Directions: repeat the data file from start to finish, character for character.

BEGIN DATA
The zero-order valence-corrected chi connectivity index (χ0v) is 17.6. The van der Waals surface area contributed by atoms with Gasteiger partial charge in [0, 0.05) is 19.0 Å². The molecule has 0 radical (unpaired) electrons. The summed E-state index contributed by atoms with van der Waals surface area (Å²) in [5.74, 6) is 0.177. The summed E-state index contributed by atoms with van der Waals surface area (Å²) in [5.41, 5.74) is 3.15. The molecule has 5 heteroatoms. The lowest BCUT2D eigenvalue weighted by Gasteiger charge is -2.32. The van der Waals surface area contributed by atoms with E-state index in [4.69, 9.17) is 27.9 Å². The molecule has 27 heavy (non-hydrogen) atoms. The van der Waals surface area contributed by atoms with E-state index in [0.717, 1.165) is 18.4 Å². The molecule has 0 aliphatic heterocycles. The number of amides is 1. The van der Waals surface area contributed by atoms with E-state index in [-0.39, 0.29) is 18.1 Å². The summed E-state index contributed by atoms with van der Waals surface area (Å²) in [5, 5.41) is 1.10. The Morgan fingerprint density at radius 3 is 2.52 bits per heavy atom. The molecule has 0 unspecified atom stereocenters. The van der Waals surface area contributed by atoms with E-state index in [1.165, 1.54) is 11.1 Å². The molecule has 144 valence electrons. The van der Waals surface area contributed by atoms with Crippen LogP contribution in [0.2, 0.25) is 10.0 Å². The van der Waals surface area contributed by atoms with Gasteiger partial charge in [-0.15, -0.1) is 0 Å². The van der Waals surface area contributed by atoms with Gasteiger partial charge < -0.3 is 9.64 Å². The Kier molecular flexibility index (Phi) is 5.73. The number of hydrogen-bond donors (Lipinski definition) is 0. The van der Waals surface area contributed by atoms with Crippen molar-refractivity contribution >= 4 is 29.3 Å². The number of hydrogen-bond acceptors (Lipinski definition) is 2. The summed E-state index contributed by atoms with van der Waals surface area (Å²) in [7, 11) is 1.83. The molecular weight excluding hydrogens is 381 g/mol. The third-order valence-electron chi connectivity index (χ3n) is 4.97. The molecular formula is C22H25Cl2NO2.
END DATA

The zero-order valence-corrected chi connectivity index (χ0v) is 17.6. The van der Waals surface area contributed by atoms with Gasteiger partial charge in [0, 0.05) is 19.0 Å². The molecule has 0 radical (unpaired) electrons. The summed E-state index contributed by atoms with van der Waals surface area (Å²) in [5.74, 6) is 0.177. The summed E-state index contributed by atoms with van der Waals surface area (Å²) in [5.41, 5.74) is 3.15. The molecule has 5 heteroatoms. The lowest BCUT2D eigenvalue weighted by Gasteiger charge is -2.32. The van der Waals surface area contributed by atoms with E-state index in [4.69, 9.17) is 27.9 Å². The molecule has 27 heavy (non-hydrogen) atoms. The van der Waals surface area contributed by atoms with E-state index in [0.717, 1.165) is 18.4 Å². The molecule has 0 aliphatic heterocycles. The number of amides is 1. The van der Waals surface area contributed by atoms with E-state index in [-0.39, 0.29) is 18.1 Å². The summed E-state index contributed by atoms with van der Waals surface area (Å²) in [5, 5.41) is 1.10. The Morgan fingerprint density at radius 3 is 2.52 bits per heavy atom. The molecule has 0 unspecified atom stereocenters. The van der Waals surface area contributed by atoms with E-state index in [1.165, 1.54) is 11.1 Å². The molecule has 144 valence electrons. The van der Waals surface area contributed by atoms with Crippen LogP contribution in [0.2, 0.25) is 10.0 Å². The van der Waals surface area contributed by atoms with Gasteiger partial charge in [-0.15, -0.1) is 0 Å². The van der Waals surface area contributed by atoms with Gasteiger partial charge < -0.3 is 9.64 Å². The Kier molecular flexibility index (Phi) is 5.73. The number of hydrogen-bond donors (Lipinski definition) is 0. The van der Waals surface area contributed by atoms with Crippen molar-refractivity contribution >= 4 is 29.3 Å². The number of hydrogen-bond acceptors (Lipinski definition) is 2. The summed E-state index contributed by atoms with van der Waals surface area (Å²) in [7, 11) is 1.83. The molecular weight excluding hydrogens is 381 g/mol. The third-order valence-electron chi connectivity index (χ3n) is 4.97. The molecular formula is C22H25Cl2NO2.